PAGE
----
When a Patient Has No Home
March 20, 2019 | Express Scripts
Jennifer N. is a Provider Support Associate for Accredo, an Express Scripts subsidiary, where she coordinates new referral intake for Pulmonary Arterial Hypertension & Immune Deficiency therapies, assuring smooth processing of prescriptions from the initial patient contact to completion of nursing services for beginning care.
Throughout these cold winter months, my mind has been on the homeless. According to the Department of Housing and Urban Development, there are more than half a million homeless people in the U.S. on any given night, and that number has risen slightly in the past two years.
While some of the homeless simply cannot afford to rent or buy a home, other factors contribute to homelessness, including mental illness, addiction, domestic violence and displacement from natural disasters.
When a homeless patient, who lived on a Native American reservation, came to our attention at Accredo, teammates and I jumped into action to do everything we could to get him the medication he needed. He has pulmonary arterial hypertension (PAH), a disease that causes a constriction of the arteries in the lungs, which, in turn, causes the heart to have to work harder to pump oxygenated blood throughout the body. Without his medication, this patient, literally, would not be able to breathe.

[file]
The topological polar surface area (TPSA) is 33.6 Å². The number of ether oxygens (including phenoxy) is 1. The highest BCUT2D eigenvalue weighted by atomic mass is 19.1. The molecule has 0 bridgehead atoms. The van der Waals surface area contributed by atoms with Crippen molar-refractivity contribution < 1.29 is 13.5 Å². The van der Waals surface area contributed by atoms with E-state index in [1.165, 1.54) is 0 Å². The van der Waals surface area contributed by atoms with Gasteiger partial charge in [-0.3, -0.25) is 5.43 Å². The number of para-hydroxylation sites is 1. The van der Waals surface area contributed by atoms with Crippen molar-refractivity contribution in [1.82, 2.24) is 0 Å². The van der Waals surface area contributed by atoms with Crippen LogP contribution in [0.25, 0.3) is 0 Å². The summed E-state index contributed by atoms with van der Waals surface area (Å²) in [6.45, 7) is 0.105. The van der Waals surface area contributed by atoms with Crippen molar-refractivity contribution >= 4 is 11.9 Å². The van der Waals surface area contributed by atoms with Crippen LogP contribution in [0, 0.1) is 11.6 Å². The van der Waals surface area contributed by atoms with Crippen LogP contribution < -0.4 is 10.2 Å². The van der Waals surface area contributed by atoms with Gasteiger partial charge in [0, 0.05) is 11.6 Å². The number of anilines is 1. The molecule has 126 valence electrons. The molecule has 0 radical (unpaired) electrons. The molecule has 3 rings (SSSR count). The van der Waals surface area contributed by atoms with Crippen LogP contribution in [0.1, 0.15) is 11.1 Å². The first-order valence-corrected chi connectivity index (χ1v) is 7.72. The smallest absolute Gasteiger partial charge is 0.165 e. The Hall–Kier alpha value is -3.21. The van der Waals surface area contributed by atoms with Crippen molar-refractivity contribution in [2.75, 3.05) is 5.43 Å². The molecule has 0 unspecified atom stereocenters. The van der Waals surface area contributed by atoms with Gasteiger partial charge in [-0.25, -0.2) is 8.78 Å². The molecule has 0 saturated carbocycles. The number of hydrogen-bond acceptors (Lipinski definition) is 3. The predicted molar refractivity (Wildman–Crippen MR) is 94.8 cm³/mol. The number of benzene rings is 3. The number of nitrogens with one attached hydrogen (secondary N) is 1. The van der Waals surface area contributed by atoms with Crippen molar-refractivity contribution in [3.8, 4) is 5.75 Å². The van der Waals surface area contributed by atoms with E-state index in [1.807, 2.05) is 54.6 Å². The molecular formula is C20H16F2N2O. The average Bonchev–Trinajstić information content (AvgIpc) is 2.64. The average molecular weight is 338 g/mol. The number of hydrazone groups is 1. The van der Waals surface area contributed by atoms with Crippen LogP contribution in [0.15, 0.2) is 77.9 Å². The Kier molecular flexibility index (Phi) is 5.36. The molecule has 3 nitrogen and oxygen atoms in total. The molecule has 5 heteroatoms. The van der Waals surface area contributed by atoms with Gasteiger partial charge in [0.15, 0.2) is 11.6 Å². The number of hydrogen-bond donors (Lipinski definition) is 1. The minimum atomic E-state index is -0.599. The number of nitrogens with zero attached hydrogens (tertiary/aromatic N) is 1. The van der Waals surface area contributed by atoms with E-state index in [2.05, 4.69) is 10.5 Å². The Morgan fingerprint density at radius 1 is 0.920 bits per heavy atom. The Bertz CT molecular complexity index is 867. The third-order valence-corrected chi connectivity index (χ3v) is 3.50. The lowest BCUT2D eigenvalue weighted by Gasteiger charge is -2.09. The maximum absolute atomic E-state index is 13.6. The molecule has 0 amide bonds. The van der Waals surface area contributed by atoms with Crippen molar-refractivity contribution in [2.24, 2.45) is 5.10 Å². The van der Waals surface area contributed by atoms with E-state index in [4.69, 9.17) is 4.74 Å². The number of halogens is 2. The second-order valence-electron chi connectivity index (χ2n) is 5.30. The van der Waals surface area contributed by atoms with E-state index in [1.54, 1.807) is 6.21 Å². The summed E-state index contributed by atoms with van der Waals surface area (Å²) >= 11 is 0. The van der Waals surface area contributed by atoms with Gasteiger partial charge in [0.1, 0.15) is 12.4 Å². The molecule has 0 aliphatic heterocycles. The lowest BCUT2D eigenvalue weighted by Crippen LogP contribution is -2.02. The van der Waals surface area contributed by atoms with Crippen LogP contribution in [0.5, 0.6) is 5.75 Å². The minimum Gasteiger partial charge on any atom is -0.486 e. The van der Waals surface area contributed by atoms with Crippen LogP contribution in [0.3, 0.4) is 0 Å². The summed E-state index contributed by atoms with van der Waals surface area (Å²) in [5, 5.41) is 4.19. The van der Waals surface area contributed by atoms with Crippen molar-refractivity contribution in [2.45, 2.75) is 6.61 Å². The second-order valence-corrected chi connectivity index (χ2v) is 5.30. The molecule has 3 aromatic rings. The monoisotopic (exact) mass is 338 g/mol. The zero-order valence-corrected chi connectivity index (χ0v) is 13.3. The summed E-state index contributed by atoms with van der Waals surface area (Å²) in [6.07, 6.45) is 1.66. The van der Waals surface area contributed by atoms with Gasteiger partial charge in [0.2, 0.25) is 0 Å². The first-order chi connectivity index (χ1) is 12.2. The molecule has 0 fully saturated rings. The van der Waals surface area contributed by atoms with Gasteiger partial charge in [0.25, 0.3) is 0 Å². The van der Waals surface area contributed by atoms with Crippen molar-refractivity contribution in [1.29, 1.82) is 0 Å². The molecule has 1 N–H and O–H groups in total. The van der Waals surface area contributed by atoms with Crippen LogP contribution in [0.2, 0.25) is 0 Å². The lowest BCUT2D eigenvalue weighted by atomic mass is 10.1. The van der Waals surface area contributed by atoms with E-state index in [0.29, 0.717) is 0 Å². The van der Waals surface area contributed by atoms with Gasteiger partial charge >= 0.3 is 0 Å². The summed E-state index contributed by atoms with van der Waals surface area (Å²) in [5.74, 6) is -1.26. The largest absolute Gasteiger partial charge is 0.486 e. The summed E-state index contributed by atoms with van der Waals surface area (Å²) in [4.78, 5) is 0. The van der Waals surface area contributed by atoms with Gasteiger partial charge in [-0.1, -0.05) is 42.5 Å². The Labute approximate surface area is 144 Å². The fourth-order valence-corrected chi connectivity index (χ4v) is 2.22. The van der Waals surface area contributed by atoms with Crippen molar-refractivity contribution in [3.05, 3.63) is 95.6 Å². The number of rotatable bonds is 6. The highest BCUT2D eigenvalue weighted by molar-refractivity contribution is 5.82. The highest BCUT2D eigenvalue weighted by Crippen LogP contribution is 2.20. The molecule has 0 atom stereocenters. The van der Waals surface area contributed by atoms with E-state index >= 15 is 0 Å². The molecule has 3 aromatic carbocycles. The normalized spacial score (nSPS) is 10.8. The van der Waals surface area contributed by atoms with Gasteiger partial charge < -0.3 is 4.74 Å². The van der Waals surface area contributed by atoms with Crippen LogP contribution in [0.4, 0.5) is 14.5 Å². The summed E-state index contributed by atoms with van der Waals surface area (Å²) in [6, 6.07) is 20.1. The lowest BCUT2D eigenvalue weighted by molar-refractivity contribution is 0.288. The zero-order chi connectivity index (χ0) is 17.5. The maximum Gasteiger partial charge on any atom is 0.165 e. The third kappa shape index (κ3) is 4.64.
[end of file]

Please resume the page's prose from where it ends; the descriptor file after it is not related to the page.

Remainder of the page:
The patient’s physician contacted us because the patient had been picking up a three-day supply of medication at a retail pharmacy, but had been missing doses. As we later learned, Accredo is the only provider in our state who is contracted with the patient’s insurance company. In addition, the medication he is taking requires nursing services. So, having the medication delivered to a friend’s address or a shelter wouldn’t work. We needed to identify a pharmacy setting, with nursing services, that the patient could get to on a regular basis.
After dozens of phone calls and several days of coordinating efforts, our team connected with a healthcare facility that includes a pharmacy and serves the Native population. Success! And, it couldn’t have happened without a coordinated effort by several team members.
This case was complicated, but working through complex issues to help make things a little easier for patients and their physicians is what the Accredo team does best.
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